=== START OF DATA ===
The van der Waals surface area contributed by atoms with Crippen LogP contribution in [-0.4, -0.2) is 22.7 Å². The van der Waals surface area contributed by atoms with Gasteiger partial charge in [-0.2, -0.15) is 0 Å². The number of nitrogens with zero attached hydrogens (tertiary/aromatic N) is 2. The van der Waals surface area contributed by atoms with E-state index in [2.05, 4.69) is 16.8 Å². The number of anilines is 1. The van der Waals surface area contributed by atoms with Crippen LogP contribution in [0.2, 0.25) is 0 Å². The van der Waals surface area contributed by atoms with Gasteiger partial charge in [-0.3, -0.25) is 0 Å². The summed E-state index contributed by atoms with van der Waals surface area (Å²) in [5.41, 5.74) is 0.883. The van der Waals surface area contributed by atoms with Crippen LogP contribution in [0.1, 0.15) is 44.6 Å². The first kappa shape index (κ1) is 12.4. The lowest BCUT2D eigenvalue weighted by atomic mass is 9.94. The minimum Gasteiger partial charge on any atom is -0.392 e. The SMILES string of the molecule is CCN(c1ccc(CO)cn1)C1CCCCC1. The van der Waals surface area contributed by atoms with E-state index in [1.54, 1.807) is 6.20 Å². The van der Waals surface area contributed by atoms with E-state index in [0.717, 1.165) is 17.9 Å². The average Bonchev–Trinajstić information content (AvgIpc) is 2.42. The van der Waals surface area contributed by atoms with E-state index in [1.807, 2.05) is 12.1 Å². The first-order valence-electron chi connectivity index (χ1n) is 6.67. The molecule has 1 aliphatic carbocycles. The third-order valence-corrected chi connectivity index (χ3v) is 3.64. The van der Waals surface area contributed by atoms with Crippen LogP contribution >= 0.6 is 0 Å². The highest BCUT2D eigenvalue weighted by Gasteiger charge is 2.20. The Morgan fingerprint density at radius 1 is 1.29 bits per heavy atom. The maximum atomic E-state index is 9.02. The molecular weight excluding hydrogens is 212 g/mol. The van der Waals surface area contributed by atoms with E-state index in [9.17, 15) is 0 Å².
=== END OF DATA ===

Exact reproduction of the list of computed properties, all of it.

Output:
The van der Waals surface area contributed by atoms with Crippen LogP contribution in [-0.4, -0.2) is 22.7 Å². The van der Waals surface area contributed by atoms with Gasteiger partial charge in [-0.2, -0.15) is 0 Å². The number of nitrogens with zero attached hydrogens (tertiary/aromatic N) is 2. The van der Waals surface area contributed by atoms with E-state index in [2.05, 4.69) is 16.8 Å². The number of anilines is 1. The van der Waals surface area contributed by atoms with Crippen LogP contribution in [0.2, 0.25) is 0 Å². The van der Waals surface area contributed by atoms with Gasteiger partial charge in [-0.3, -0.25) is 0 Å². The summed E-state index contributed by atoms with van der Waals surface area (Å²) in [5.41, 5.74) is 0.883. The van der Waals surface area contributed by atoms with Crippen LogP contribution in [0.1, 0.15) is 44.6 Å². The first kappa shape index (κ1) is 12.4. The lowest BCUT2D eigenvalue weighted by atomic mass is 9.94. The minimum Gasteiger partial charge on any atom is -0.392 e. The SMILES string of the molecule is CCN(c1ccc(CO)cn1)C1CCCCC1. The van der Waals surface area contributed by atoms with E-state index in [1.54, 1.807) is 6.20 Å². The van der Waals surface area contributed by atoms with E-state index in [0.717, 1.165) is 17.9 Å². The average Bonchev–Trinajstić information content (AvgIpc) is 2.42. The van der Waals surface area contributed by atoms with E-state index in [1.807, 2.05) is 12.1 Å². The first-order valence-electron chi connectivity index (χ1n) is 6.67. The molecule has 1 aliphatic carbocycles. The third-order valence-corrected chi connectivity index (χ3v) is 3.64. The van der Waals surface area contributed by atoms with Crippen LogP contribution >= 0.6 is 0 Å². The highest BCUT2D eigenvalue weighted by Gasteiger charge is 2.20. The Morgan fingerprint density at radius 1 is 1.29 bits per heavy atom. The maximum atomic E-state index is 9.02. The molecular weight excluding hydrogens is 212 g/mol. The van der Waals surface area contributed by atoms with E-state index in [9.17, 15) is 0 Å².